Nanaimo Bars are indeed a Canadian classic dessert originating from none other than Nanaimo, BC.
The bar originated in Ladysmith south of Nanaimo in the early 1950s. Mabel Jenkins, a local housewife from Cowichan Bay, submitted the recipe to the annual Ladysmith and Cowichan Women's Institute Cookbook. This cookbook was sold in the early 1950s in the region as a fundraiser. It became popular in many of the province's households, especially in company towns, and was sold in many of the coffee shops on Nanaimo's Commercial Street. Tourists in the region, especially US tourists on pleasure boats came to refer to these as "Nanaimo Bars". In Nanaimo and points south to Duncan, however, these were originally referred to as Mabel bars, or W.I. bars. The earliest confirmed printed copy of the recipe using the name "Nanaimo Bars" appears in a publication entitled His/Her Favourite Recipes, Compiled by the Women's Association of the Brechin United Church (1957), with the recipe submitted by Joy Wilgress, a Baltimore, Maryland native (p.52). (The Brechin United Church is in the north side of Nanaimo.) This recipe also is reprinted in Kim Blank's book Sex, Life Itself, and the Original Nanaimo Bar Recipe (Umberto Press, 1999, pp.127-29).
In 1954 the recipe "Mable's Squares" (p.84) was published in "The Country Woman's Favorite" by the Upper Gloucester Women's Institute (New Brunswick). The recipe was submitted by Mrs. Harold Payne, the daughter of Mable (Knowles) Scott (1883-1957). The ingredient list, quantities, and assembly steps closely match the recipe found on the City of Nanaimo web site.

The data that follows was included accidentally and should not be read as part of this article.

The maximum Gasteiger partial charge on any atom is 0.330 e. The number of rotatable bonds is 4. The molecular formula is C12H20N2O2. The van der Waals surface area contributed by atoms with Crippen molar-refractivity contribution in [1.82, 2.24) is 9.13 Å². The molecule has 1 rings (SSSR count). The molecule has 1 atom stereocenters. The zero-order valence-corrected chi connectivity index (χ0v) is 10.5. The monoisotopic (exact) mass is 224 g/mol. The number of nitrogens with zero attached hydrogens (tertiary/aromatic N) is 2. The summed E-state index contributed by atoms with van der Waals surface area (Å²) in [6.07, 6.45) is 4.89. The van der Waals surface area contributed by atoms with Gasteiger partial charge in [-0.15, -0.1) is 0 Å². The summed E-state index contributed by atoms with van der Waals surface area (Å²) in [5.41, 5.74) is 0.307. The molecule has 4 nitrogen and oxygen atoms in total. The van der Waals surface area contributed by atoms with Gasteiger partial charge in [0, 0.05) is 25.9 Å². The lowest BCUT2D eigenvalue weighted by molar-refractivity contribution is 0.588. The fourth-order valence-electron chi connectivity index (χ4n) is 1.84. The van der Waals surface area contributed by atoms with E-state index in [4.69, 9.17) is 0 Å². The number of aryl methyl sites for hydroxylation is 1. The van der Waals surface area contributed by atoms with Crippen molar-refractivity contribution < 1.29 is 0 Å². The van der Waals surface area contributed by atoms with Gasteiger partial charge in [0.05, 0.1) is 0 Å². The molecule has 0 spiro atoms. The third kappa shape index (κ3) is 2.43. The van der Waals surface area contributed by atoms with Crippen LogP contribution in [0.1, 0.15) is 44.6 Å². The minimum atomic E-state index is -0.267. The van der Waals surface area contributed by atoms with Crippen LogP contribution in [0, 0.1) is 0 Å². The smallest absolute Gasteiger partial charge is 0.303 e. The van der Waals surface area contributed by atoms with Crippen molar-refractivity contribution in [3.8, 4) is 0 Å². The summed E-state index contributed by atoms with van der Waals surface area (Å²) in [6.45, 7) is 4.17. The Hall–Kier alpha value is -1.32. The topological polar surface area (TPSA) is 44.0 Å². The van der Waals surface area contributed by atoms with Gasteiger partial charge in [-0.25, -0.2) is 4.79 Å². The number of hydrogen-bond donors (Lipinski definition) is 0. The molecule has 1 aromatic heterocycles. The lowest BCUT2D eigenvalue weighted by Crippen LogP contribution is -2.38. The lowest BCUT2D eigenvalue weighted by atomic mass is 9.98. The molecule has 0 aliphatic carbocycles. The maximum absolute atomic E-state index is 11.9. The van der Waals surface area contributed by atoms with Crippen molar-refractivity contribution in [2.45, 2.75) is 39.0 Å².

The first printing of recipes featuring Nanaimo Bar ingredients is found in the 1952 Women's Auxiliary to the Nanaimo Hospital Cookbook. They are referred to as the Chocolate Square or the Chocolate Slice. Some say the first use of the name Nanaimo Bar was in an Edith Adams cookbook printed in 1953.
Other unconfirmed references date the bars back to the 1930s, when it was said to be known locally as "chocolate fridge cake".Some New Yorkers claim that it originated in New York, and refer to them as "New York Slices".However, Tim Horton's coffee shops in New York sell them as "Nanaimo Bars". One modern reference even refers to the bars existing in nineteenth century Nanaimo.